One of the ultimate overlooked pitfalls of organizations is when they develop a culture of creating robots. Over my 20 years of organizational leadership I have been a part of and had various clients who have struggled with creating these robotic cultures. In order to further track with what I’m saying, lets start by defining robot:
ro·bot [roh-buht, – bot] noun
1. a machine that resembles a human and does mechanical, routine tasks on command.
2. a person who acts and responds in a mechanical, routine manner, usually subject to another’s will; automaton.
3. any machine or mechanical device that operates automatically with humanlike skill. adjective
4. operating automatically:
With these clear definitions, it’s easy to see how organizations can fall into the category of developing a culture where people act and respond in a mechanical, routine and expected manner. They become a robot that resembles a human. They are expected to do this and do this in this manner (period the end). Anything outside of “this and this manner” is taboo, frowned upon and ultimately not part of the robotic expectation.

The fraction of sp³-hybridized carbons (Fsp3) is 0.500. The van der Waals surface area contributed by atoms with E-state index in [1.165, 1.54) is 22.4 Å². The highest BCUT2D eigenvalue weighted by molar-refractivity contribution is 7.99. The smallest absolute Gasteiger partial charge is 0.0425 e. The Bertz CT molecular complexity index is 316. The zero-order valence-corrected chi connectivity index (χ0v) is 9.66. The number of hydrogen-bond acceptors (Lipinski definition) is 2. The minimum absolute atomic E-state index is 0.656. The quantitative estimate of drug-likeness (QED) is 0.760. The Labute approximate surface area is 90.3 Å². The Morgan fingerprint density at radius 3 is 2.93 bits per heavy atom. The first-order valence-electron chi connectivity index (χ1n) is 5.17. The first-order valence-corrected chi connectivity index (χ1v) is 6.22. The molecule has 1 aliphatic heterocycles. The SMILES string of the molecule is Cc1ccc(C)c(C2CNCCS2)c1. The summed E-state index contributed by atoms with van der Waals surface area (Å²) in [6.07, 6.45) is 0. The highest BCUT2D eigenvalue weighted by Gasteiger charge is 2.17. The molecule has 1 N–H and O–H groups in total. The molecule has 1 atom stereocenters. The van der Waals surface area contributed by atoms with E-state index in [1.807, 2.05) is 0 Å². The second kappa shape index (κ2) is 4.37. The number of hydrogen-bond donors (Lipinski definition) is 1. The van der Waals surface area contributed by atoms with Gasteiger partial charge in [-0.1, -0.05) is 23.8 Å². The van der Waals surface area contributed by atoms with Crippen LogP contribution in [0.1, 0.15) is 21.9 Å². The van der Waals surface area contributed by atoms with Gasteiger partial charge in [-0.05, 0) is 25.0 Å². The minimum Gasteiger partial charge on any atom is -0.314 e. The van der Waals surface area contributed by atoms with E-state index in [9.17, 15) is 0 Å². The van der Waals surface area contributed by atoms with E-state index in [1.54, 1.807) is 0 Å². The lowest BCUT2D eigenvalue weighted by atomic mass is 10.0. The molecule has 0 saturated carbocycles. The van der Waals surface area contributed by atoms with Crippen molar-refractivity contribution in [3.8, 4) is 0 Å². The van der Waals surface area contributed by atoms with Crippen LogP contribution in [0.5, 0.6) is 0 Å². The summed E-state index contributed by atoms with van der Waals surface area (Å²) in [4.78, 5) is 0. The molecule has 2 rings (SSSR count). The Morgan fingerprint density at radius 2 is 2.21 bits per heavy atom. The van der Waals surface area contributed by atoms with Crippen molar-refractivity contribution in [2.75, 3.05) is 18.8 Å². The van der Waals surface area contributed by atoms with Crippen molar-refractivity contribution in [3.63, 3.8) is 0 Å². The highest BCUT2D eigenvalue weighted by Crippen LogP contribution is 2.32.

I remember having a conversation with a professional athlete that over their career had the opportunity to play under a number of different organizations. According to him, each organization had a different culture, style and expectation. One particular culture was, “very robotic… you were expected to do this and do it this way… period the end.” Ultimately this didn’t allow the freedom to create and make things happen and therefore limited the success of many players. As players began to transition to other organizations over the years, players began to find their grooves in environments where they could create, play and lead. Some people prefer to punch the clock and simply be robots, others are stiffed by robotic cultures and need the freedom to create.
If an organization wants to have ultimate success they must focus on setting clear expectations rather than programming robots. When a culture removes the opportunity to think, challenge, process, push and get outside of the box, the culture is programming robots and not developing leaders. A leader is the antithesis of a robot, if you’re creating a culture of robots, you’re not creating a culture of leaders.